Preparing for summer: Heat, climate change and regional Australia

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Dr Arnagretta Hunter
Dr Arnagretta Hunter MBBS MPH FRACP, Cardiologist, Clinical Senior Lecturer ANU Medical School, Chair ACT Branch, Doctors for the Environment
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Australian summer heat has been a source of national pride for generations.  Australians understand heat, we cope with hot summers relishing opportunities to indulge in national pastimes such as cricket, barbeques and hanging out at the beach.  However, across large areas of eastern Australia, the 2018-2019 summer challenged ideas of a ‘hot summer’ with extraordinary weeks of record-breaking high temperatures.  As this year’s summer approaches rural and regional communities across Australia should consider their community health response to the increasing temperatures that are forecast.

The human body can cope with temperatures into the mid-30s (core temperature).  Above this temperature cooling is required to maintain health of the person.  Dehydration, heat stroke, renal impairment, cardiac failure and even death are all risks from periods of increased temperature without adequate cooling.   There are other effects of increased temperatures, particularly the loss of nocturnal cooling.  Increased irritability, poor sleep, personal and domestic violence, poor concentration and loss of productivity are all associated with increased temperatures and extreme heat. 

The climate is changing and with this comes higher temperatures and more frequent extreme temperature variations, particularly heat.  The Australian climate is particularly vulnerable to climate change, particularly because our temperatures are already high during summer periods.  Temperature increase related to climate change is regional, and some parts of Australia have seen significant increases in the rate of extreme temperature events.   Small incremental increases in the global temperature (1 degree) in practice means significant rise in hot days over summer for most parts of Australia.  And along with this a growing health challenge.

So how can we prepare and adapt to our summers with climate change and hotter periods?  Across Australia the policy responses from government have varied. Many states approach the risk through their emergency response mechanism, much like they respond to fires and floods.  It is unclear whether this is an adequate approach to the likely increasing duration, frequency and intensity of protracted heat events.  The Victorian Government has produced a useful ‘Heat Health Plan’ for Victoria, which offers some great practical advice for communities contending with extreme heat events.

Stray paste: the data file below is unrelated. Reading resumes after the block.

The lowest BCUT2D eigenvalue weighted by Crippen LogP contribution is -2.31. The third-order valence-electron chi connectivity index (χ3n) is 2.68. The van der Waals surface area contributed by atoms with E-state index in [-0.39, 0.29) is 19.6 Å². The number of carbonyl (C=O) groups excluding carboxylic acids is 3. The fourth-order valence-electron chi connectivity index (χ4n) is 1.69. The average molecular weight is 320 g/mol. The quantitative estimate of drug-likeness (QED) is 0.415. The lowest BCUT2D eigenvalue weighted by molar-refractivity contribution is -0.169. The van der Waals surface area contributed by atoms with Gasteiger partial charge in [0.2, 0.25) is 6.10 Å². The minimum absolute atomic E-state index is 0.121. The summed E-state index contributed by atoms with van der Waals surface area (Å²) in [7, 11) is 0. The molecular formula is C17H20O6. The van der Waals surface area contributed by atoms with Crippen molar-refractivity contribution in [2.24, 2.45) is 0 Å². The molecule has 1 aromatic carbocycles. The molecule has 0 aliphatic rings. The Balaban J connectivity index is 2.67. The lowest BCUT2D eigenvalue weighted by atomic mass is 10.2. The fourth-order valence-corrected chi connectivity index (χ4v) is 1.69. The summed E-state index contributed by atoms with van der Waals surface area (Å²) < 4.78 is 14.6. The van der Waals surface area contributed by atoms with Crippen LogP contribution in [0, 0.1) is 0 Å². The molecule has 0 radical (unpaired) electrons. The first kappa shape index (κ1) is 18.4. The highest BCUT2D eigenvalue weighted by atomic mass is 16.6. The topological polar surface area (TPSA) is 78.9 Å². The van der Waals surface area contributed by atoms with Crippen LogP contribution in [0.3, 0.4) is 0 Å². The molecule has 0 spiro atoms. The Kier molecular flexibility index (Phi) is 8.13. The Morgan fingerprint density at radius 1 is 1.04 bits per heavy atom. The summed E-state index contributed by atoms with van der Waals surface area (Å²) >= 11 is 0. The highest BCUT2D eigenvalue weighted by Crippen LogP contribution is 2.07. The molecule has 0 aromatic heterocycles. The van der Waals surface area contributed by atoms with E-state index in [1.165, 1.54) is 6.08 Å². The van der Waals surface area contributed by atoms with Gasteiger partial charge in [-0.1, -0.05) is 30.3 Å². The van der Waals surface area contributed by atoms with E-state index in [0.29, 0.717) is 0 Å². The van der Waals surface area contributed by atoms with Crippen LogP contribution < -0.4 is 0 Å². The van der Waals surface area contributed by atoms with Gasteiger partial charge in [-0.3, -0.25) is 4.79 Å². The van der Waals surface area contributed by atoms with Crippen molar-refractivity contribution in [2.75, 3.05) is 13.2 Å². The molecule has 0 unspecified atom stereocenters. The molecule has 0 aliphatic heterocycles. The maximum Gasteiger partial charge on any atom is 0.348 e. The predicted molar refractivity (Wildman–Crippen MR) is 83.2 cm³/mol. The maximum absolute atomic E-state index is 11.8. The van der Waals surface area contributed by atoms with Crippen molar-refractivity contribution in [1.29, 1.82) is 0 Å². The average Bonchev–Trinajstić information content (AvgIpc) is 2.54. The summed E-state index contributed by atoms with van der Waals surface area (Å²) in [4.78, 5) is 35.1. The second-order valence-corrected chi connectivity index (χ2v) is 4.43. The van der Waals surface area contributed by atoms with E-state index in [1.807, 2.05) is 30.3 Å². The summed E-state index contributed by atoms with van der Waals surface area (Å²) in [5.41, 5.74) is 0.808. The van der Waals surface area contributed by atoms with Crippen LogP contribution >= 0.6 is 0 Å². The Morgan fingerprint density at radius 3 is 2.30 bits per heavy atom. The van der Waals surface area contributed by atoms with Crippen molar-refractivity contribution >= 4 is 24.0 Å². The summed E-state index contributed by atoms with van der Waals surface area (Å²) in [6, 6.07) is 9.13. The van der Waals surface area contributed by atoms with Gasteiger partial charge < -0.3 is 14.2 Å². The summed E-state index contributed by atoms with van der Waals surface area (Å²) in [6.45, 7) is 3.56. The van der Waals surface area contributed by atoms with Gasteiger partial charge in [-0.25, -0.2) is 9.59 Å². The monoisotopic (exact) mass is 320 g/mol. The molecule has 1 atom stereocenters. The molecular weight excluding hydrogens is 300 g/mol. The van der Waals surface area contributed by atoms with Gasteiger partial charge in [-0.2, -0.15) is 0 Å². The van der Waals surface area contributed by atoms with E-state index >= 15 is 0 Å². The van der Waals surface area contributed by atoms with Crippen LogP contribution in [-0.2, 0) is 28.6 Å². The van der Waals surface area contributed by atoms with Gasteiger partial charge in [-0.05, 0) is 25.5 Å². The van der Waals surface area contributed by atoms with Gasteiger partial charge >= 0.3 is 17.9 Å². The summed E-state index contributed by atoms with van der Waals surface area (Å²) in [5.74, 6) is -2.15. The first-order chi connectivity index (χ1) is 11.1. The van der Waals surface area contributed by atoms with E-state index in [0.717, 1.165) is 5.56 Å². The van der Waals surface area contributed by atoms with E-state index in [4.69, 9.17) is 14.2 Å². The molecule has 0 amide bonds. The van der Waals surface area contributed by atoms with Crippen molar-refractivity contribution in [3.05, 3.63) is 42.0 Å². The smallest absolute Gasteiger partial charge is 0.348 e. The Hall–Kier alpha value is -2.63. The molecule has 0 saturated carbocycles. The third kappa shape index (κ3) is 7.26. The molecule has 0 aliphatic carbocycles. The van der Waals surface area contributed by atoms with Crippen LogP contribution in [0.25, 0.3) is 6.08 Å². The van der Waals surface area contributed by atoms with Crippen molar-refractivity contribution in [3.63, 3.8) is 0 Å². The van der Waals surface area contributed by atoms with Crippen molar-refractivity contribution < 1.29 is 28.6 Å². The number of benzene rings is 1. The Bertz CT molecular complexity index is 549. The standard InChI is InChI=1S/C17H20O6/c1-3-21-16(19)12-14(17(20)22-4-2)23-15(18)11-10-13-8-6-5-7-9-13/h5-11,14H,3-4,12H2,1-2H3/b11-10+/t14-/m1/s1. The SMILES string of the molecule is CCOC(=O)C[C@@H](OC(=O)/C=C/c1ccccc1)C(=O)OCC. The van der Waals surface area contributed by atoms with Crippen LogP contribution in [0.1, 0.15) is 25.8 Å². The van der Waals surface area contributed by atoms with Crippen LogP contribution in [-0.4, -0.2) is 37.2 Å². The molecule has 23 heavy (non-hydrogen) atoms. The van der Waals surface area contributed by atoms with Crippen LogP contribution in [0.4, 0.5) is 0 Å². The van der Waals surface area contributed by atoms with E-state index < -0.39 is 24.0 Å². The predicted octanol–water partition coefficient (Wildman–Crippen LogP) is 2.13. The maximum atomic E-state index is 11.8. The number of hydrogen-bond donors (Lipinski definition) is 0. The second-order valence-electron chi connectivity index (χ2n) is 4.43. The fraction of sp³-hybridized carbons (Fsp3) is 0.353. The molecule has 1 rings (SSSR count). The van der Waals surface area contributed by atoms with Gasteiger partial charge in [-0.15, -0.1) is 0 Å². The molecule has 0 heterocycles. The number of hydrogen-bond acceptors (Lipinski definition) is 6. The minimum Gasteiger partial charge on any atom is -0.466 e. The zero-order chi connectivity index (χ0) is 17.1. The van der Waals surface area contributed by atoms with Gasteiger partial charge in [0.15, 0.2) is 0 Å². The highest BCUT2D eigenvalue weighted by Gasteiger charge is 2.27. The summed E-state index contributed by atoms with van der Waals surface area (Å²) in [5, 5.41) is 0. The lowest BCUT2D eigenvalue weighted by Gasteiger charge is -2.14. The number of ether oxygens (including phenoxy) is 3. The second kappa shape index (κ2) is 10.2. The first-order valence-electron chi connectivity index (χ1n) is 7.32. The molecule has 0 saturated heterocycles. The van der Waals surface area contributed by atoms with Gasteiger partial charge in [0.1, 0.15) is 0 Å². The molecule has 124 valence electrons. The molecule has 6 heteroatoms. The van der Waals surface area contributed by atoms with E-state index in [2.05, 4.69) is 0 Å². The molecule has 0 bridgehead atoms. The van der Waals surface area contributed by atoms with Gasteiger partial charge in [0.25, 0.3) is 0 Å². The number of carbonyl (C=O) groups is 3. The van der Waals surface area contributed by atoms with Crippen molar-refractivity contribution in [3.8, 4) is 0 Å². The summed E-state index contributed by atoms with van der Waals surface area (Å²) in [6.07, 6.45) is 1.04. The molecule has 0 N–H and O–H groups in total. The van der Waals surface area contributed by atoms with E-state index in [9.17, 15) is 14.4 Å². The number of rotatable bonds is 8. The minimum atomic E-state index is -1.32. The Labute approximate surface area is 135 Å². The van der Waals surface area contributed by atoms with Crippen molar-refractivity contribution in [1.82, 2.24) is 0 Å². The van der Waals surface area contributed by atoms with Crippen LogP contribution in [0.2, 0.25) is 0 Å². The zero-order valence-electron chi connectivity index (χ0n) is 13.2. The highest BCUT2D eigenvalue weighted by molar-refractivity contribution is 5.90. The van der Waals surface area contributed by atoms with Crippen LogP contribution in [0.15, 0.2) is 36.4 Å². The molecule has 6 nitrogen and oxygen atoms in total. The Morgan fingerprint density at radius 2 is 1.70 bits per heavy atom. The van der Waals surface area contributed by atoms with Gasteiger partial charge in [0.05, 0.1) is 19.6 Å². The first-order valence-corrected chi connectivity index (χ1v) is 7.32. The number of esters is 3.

First, it’s important to recognise that extreme heat is not defined by a particular temperature, but encompasses temperature, humidity and overnight cooling.  Communicating risk from heat is a key element of the Victorian strategy, sharing information about heat and how the community might best respond.  The Victorian plan lays out the importance of communities planning prior to summer and cooperating with resources during a heat event.  Non-essential activities should be limited during protracted heat events including school.  This is particularly relevant and important for health services: to prepare and coordinate, discuss and plan for protracted periods of high temperatures and how the communities and workforce might be affected. It may be appropriate for health services to cancel or defer non-essential, elective surgeries or procedures during protracted heat events.

NSW Health does not have a heat health plan.  The NSW government has seen the development of heat strategies as the responsibility of local government and in 2016 produced Minimising the impacts of extreme heat: A guide for local governments.  Many local governments have (understandably) struggled with the development of these strategies. Across parts of Australia the local heat response plan is limited.  Regional communities need to consider their vulnerable populations, reduced mobility and pre-existing health conditions magnifying the risks of heat events. Understanding local resources is also key, particularly for parts of Australia where the dual challenge of water shortages and hot weather will constitute a major health threat. 

The coming Australian summer may be hotter than we’ve ever experienced.  Heat is a serious health challenge and loss of life can be expected with a very hot summer.  Community preparation can mitigate the tremendous health risks posed by protracted hot weather.  Across regional and rural Australia conversations and planning should start today.  It would be great to see all levels of Australian government invest in this challenge now, however without this the best response lies in our capacity to work together at a local level. Health workers can play a major role in coordinating the local response and saving lives. 

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